Bimini history, by land and by sea

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The Sapona was grounded by a hurricane in 1926; today it’s a popular snorkeling site.
The Sapona was grounded by a hurricane in 1926; today it’s a popular snorkeling site. Photo Credit: Eric Moya

Resorts World Bimini can help guests arrange a number of activities, from diving excursions and watersports equipment rentals to charters to participate in the area's famed sport fishing.

Our group's excursions included a boat ride to the Sapona shipwreck. The concrete-hulled vessel was grounded by a hurricane in 1926 and has been there since. Today it's a busy scuba and snorkeling site as well as a popular diving platform, at least for those brave enough to take the plunge from its fore, about 40 feet above the water's surface (for our group, only our guide did it).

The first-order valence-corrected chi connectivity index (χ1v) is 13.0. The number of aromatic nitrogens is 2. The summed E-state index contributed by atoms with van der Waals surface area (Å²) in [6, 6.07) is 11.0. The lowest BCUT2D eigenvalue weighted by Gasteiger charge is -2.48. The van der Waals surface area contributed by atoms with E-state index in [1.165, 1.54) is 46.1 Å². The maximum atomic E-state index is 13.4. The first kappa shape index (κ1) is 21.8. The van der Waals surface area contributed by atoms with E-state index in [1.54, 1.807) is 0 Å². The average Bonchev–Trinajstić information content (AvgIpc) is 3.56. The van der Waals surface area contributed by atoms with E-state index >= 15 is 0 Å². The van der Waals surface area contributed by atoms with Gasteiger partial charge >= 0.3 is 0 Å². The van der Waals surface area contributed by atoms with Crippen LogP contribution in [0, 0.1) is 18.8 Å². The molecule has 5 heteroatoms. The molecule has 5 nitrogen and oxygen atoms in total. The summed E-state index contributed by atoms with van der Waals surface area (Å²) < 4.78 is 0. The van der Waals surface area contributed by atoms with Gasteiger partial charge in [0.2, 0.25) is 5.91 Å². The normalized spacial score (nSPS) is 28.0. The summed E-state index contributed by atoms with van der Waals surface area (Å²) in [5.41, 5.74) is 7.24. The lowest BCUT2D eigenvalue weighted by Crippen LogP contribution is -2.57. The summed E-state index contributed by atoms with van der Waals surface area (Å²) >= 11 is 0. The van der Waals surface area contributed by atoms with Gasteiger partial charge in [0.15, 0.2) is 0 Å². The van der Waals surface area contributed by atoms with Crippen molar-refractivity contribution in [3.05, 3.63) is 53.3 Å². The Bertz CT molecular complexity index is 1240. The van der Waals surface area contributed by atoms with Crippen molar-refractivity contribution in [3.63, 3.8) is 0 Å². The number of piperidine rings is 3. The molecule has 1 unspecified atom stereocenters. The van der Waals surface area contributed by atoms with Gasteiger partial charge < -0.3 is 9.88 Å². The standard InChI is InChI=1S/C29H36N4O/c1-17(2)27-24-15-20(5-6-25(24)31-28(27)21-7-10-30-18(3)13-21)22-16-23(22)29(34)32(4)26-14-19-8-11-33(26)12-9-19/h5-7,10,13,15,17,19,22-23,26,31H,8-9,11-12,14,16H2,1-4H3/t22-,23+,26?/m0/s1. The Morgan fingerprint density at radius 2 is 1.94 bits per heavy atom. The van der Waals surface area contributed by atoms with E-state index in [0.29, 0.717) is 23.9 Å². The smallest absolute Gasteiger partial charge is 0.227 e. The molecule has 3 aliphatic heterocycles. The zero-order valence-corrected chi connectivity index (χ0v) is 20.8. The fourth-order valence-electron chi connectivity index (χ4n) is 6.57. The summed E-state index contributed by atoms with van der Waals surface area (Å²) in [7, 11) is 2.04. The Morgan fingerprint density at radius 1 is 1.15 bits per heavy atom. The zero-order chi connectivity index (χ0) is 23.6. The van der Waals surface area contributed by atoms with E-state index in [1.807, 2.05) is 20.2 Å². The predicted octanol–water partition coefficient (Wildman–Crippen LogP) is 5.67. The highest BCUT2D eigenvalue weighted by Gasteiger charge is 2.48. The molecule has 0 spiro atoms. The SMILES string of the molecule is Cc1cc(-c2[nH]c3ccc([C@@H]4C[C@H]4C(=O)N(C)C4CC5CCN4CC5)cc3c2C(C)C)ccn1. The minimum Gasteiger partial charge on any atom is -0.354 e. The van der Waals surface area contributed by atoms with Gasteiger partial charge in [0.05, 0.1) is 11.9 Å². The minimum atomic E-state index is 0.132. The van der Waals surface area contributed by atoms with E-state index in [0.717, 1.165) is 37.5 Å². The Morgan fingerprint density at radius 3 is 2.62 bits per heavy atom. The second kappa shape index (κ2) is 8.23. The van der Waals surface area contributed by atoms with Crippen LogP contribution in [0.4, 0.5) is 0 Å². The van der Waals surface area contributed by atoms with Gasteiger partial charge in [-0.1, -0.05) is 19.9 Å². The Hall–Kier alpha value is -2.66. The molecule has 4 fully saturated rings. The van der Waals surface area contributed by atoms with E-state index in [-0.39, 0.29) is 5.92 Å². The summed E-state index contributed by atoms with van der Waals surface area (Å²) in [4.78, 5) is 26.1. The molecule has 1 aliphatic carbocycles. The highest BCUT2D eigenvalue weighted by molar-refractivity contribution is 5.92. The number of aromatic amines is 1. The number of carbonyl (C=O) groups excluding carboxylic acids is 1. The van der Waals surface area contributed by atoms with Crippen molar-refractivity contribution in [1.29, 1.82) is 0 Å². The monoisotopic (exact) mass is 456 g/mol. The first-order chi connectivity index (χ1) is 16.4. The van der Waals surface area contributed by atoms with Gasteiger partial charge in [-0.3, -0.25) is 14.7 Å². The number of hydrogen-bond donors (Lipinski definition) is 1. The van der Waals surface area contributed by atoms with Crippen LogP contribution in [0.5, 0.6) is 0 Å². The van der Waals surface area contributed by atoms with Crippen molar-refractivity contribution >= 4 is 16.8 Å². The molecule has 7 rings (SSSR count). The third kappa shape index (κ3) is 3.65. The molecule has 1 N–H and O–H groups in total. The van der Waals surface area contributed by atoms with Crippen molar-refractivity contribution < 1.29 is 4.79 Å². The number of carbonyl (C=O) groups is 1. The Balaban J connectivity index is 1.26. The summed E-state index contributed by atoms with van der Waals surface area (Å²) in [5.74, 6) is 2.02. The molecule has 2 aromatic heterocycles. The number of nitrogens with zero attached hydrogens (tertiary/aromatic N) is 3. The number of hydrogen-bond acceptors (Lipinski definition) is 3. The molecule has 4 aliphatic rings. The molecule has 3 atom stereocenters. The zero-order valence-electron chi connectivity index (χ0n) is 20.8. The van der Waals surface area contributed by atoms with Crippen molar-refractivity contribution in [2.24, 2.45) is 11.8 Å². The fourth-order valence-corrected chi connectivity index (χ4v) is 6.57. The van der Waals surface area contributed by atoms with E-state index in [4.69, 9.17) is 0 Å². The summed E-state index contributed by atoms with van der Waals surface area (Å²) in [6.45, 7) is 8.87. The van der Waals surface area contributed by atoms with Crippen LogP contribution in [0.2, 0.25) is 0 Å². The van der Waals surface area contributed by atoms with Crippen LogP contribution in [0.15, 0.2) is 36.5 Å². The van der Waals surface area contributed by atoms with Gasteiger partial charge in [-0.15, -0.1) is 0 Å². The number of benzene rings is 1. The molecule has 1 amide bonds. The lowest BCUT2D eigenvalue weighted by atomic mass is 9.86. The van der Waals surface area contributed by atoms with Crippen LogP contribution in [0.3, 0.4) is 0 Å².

The next day we toured North Bimini points of interest including the Dolphin House (local historian Ashley Saunders' kitschy, conch-shell-strewn tribute to Bimini history and culture) and the site of the hotel where Ernest Hemingway is said to have worked on "To Have and Have Not."

A short ferry ride brought us to South Bimini, where we took a quick hike on its 1-mile nature trail to survey its flora (palms and poisonwood) and fauna (birds, iguanas and snakes) and visited the Fountain of Youth. The island was the focus of Ponce de Leon's search for the fabled water source, though he never made it; the well we visited was dedicated in 1998. I couldn't resist taking a sip; it was mildly sulfurous. I don't think de Leon was missing out, but I guess time will tell.  

For more information, visit www.biminiundersea.com.

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